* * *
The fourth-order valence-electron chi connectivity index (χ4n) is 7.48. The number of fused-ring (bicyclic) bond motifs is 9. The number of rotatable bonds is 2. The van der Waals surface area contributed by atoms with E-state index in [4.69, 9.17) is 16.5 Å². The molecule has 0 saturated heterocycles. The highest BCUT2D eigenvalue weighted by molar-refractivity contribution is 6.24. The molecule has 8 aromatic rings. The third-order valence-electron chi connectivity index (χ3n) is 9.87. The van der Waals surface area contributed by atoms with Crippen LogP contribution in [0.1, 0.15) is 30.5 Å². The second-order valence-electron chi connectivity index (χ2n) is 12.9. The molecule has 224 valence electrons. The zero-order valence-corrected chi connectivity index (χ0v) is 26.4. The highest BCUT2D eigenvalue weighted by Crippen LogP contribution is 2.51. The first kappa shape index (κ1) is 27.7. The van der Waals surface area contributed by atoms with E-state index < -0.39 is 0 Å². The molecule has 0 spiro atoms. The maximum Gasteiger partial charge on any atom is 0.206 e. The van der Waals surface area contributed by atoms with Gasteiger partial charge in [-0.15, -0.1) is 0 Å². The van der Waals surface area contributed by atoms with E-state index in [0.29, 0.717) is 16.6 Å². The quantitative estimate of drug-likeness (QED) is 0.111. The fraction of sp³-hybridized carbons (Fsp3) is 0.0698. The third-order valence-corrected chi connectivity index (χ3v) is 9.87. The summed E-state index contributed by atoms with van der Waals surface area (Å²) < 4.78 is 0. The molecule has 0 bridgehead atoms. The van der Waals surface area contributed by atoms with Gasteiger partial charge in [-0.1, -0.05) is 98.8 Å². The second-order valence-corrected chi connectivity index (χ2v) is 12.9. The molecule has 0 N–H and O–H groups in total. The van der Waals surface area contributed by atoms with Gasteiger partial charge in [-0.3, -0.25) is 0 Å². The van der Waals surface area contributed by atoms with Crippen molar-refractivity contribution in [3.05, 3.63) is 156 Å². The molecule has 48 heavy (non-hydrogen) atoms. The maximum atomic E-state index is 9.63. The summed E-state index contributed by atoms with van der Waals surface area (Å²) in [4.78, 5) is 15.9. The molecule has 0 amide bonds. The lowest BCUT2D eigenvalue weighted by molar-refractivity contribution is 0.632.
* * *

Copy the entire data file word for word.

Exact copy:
The fourth-order valence-electron chi connectivity index (χ4n) is 7.48. The number of fused-ring (bicyclic) bond motifs is 9. The number of rotatable bonds is 2. The van der Waals surface area contributed by atoms with E-state index in [4.69, 9.17) is 16.5 Å². The molecule has 0 saturated heterocycles. The highest BCUT2D eigenvalue weighted by molar-refractivity contribution is 6.24. The molecule has 8 aromatic rings. The third-order valence-electron chi connectivity index (χ3n) is 9.87. The van der Waals surface area contributed by atoms with Crippen LogP contribution in [0.1, 0.15) is 30.5 Å². The second-order valence-electron chi connectivity index (χ2n) is 12.9. The molecule has 224 valence electrons. The zero-order valence-corrected chi connectivity index (χ0v) is 26.4. The highest BCUT2D eigenvalue weighted by Crippen LogP contribution is 2.51. The first kappa shape index (κ1) is 27.7. The van der Waals surface area contributed by atoms with E-state index < -0.39 is 0 Å². The molecule has 0 spiro atoms. The maximum Gasteiger partial charge on any atom is 0.206 e. The van der Waals surface area contributed by atoms with Gasteiger partial charge in [-0.15, -0.1) is 0 Å². The van der Waals surface area contributed by atoms with E-state index in [0.29, 0.717) is 16.6 Å². The quantitative estimate of drug-likeness (QED) is 0.111. The fraction of sp³-hybridized carbons (Fsp3) is 0.0698. The third-order valence-corrected chi connectivity index (χ3v) is 9.87. The summed E-state index contributed by atoms with van der Waals surface area (Å²) < 4.78 is 0. The molecule has 0 bridgehead atoms. The van der Waals surface area contributed by atoms with Gasteiger partial charge in [-0.1, -0.05) is 98.8 Å². The second-order valence-corrected chi connectivity index (χ2v) is 12.9. The molecule has 0 N–H and O–H groups in total. The van der Waals surface area contributed by atoms with Gasteiger partial charge in [-0.3, -0.25) is 0 Å². The van der Waals surface area contributed by atoms with Crippen molar-refractivity contribution in [3.05, 3.63) is 156 Å². The molecule has 48 heavy (non-hydrogen) atoms. The maximum atomic E-state index is 9.63. The summed E-state index contributed by atoms with van der Waals surface area (Å²) in [4.78, 5) is 15.9. The molecule has 0 amide bonds. The lowest BCUT2D eigenvalue weighted by molar-refractivity contribution is 0.632.